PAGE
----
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Gallic acid attenuates dextran sulfate sodium-induced experimental colitis in BALB/c mice

Authors Pandurangan AK, Mohebali N, Norhaizan M, Looi CY

Received 9 April 2015

Accepted for publication 11 June 2015

Published 30 July 2015 Volume 2015:9 Pages 3923—3934

DOI https://doi.org/10.2147/DDDT.S86345

Checked for plagiarism Yes

Review by Single-blind

Peer reviewer comments 2

Editor who approved publication: Prof. Dr. Wei Duan


Ashok Kumar Pandurangan,1,2 Nooshin Mohebali,2 Mohd Esa Norhaizan,1,3 Chung Yeng Looi2

1Department of Nutrition and Dietetics, Faculty of Medicine and Health Sciences, Universiti Putra Malaysia, Serdang, Selangor, Malaysia; 2Department of Pharmacology, Faculty of Medicine, University of Malaya, Kuala Lumpur, Malaysia; 3Laboratory of Molecular Medicine, Institute of Bioscience, Universiti Putra Malaysia, Serdang, Selangor, Malaysia

Abstract: Gallic acid (GA) is a polyhydroxy phenolic compound that has been detected in various natural products, such as green tea, strawberries, grapes, bananas, and many other fruits. In inflammatory bowel disease, inflammation is promoted by oxidative stress. GA is a strong antioxidant; thus, we evaluated the cytoprotective and anti-inflammatory role of GA in a dextran sulfate sodium (DSS)-induced mouse colitis model. Experimental acute colitis was induced in male BALB/c mice by administering 2.5% DSS in the drinking water for 7 days. The disease activity index; colon weight/length ratio; histopathological analysis; mRNA expressions of IL-21 and IL-23; and protein expression of nuclear erythroid 2-related factor 2 (Nrf2) were compared between the control and experimental mice. The colonic content of malondialdehyde and the activities of superoxide dismutase, catalase, glutathione peroxidase, and glutathione reductase activity were examined as parameters of the redox state. We determined that GA significantly attenuated the disease activity index and colon shortening, and reduced the histopathological evidence of injury. GA also significantly (P<0.05) reduced the expressions of IL-21 and IL-23. Furthermore, GA activates/upregulates the expression of Nrf2 and its downstream targets, including UDP-GT and NQO1, in DSS-induced mice. The findings of this study demonstrate the protective effect of GA on experimental colitis, which is probably due to an antioxidant nature of GA.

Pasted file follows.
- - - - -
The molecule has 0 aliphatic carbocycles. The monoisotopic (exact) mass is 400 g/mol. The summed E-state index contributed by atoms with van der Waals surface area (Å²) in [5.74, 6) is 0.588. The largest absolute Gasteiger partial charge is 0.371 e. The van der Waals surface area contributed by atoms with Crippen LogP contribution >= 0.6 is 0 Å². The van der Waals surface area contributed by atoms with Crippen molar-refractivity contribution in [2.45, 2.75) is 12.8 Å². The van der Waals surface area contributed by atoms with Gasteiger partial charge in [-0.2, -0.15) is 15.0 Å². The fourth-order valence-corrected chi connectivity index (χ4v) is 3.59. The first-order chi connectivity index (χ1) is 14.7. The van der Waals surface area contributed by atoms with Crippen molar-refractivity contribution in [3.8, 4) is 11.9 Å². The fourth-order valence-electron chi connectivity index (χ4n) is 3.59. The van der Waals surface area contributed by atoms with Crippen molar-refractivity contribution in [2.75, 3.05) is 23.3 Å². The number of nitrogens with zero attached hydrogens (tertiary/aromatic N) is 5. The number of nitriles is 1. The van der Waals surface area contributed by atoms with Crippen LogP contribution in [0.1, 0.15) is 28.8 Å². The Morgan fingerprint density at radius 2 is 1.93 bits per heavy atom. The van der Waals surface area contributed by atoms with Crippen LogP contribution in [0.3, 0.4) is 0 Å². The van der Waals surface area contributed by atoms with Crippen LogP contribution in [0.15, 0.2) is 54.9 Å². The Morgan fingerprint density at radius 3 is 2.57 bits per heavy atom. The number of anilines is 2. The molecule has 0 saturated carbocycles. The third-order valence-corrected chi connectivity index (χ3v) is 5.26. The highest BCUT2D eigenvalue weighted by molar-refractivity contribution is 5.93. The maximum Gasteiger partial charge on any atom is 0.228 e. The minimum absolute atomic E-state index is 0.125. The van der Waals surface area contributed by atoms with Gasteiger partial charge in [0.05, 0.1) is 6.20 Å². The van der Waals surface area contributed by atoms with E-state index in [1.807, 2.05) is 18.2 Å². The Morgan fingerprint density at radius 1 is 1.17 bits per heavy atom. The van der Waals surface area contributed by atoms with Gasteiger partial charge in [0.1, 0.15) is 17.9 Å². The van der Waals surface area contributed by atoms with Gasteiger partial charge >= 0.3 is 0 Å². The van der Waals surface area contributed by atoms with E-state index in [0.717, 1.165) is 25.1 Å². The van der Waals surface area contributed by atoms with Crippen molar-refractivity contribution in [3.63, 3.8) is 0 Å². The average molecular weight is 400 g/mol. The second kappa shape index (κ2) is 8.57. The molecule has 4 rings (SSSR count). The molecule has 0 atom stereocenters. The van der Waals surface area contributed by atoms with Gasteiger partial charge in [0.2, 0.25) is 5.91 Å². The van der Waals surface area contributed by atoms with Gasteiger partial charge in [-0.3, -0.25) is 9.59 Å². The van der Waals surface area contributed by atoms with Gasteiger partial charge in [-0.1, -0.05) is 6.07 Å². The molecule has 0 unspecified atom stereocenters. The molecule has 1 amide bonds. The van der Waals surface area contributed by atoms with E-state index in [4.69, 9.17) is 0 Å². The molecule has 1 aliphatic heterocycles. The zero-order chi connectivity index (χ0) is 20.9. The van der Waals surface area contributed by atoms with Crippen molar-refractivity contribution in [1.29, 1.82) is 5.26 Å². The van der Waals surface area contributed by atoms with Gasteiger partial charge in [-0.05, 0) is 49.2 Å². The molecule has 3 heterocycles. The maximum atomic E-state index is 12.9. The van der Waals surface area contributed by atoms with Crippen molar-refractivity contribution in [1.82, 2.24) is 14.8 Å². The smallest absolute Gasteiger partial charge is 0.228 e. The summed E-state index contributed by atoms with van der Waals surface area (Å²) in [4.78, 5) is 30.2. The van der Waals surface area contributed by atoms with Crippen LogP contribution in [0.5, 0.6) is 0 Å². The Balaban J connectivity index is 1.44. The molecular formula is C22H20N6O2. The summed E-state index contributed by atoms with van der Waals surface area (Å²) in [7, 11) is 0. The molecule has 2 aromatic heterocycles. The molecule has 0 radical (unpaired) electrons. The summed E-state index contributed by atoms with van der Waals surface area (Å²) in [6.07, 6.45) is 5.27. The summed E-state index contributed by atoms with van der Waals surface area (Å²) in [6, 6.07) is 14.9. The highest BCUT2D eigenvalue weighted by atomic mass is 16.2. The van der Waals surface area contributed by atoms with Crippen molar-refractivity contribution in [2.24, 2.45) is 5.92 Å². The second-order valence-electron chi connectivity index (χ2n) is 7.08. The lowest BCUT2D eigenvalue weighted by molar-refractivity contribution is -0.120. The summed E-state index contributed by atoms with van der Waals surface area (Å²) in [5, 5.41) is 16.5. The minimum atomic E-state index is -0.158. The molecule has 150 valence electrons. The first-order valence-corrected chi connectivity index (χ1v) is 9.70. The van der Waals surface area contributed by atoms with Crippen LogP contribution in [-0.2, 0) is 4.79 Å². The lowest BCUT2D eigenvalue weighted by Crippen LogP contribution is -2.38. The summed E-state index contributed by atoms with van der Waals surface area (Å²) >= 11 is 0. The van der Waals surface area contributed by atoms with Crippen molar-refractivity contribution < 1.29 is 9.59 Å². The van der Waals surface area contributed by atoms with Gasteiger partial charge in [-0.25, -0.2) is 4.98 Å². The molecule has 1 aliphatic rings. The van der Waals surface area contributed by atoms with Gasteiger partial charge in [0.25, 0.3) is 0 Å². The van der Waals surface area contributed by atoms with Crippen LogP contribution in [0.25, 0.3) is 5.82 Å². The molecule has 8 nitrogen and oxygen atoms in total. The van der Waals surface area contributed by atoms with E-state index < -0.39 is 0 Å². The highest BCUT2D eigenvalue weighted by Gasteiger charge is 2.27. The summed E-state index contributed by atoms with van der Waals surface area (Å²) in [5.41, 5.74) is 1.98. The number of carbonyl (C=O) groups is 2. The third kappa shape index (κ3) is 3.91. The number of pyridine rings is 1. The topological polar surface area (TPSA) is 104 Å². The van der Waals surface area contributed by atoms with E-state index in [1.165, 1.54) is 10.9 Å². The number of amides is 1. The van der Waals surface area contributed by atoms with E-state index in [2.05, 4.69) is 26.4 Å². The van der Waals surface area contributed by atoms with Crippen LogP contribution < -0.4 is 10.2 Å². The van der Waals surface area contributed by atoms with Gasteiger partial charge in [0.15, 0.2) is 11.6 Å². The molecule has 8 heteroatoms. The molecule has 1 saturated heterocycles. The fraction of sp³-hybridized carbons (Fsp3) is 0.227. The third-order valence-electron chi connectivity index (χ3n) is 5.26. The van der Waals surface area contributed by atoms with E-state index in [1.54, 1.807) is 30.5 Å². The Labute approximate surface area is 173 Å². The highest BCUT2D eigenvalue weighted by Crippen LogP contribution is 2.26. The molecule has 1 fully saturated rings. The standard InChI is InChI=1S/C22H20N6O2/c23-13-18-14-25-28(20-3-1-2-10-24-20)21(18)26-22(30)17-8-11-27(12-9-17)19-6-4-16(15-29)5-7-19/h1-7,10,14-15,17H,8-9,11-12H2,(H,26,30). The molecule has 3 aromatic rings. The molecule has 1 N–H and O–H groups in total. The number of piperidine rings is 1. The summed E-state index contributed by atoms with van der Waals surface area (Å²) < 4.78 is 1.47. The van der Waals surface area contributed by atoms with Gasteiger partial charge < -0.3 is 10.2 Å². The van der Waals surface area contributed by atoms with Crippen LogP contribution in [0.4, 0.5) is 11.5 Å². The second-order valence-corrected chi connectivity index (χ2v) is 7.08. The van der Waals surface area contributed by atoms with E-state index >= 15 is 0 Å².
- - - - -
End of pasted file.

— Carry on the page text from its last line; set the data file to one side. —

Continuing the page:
Keywords: IL-21, NQO1, MDA, enzymic antioxidants, Nrf2

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